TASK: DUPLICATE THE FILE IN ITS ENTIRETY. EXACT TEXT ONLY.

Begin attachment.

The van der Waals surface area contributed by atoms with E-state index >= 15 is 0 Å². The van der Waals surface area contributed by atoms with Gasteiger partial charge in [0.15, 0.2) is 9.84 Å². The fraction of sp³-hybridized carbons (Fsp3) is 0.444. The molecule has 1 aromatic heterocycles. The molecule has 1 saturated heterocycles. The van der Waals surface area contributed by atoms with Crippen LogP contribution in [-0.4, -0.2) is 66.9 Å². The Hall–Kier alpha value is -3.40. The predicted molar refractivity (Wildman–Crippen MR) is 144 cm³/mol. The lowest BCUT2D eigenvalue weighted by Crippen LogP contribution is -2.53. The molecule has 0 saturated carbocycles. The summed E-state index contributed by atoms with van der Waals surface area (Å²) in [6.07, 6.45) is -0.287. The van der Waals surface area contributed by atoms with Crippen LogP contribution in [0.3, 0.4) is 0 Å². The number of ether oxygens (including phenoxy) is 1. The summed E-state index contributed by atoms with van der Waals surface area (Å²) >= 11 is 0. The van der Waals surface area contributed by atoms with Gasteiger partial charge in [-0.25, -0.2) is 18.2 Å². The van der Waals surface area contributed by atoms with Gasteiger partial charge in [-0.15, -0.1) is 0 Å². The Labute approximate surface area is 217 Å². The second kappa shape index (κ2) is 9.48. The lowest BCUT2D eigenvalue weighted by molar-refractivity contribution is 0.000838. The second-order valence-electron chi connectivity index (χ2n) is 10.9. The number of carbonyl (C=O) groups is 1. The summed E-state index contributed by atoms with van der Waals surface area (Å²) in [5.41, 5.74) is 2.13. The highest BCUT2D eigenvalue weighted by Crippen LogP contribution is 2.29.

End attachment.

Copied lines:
The van der Waals surface area contributed by atoms with E-state index >= 15 is 0 Å². The van der Waals surface area contributed by atoms with Gasteiger partial charge in [0.15, 0.2) is 9.84 Å². The fraction of sp³-hybridized carbons (Fsp3) is 0.444. The molecule has 1 aromatic heterocycles. The molecule has 1 saturated heterocycles. The van der Waals surface area contributed by atoms with Crippen LogP contribution in [-0.4, -0.2) is 66.9 Å². The Hall–Kier alpha value is -3.40. The predicted molar refractivity (Wildman–Crippen MR) is 144 cm³/mol. The lowest BCUT2D eigenvalue weighted by Crippen LogP contribution is -2.53. The molecule has 0 saturated carbocycles. The summed E-state index contributed by atoms with van der Waals surface area (Å²) in [6.07, 6.45) is -0.287. The van der Waals surface area contributed by atoms with Crippen LogP contribution in [0.3, 0.4) is 0 Å². The number of ether oxygens (including phenoxy) is 1. The summed E-state index contributed by atoms with van der Waals surface area (Å²) >= 11 is 0. The van der Waals surface area contributed by atoms with Gasteiger partial charge in [-0.25, -0.2) is 18.2 Å². The van der Waals surface area contributed by atoms with Gasteiger partial charge in [-0.15, -0.1) is 0 Å². The Labute approximate surface area is 217 Å². The second kappa shape index (κ2) is 9.48. The lowest BCUT2D eigenvalue weighted by molar-refractivity contribution is 0.000838. The second-order valence-electron chi connectivity index (χ2n) is 10.9. The number of carbonyl (C=O) groups is 1. The summed E-state index contributed by atoms with van der Waals surface area (Å²) in [5.41, 5.74) is 2.13. The highest BCUT2D eigenvalue weighted by Crippen LogP contribution is 2.29.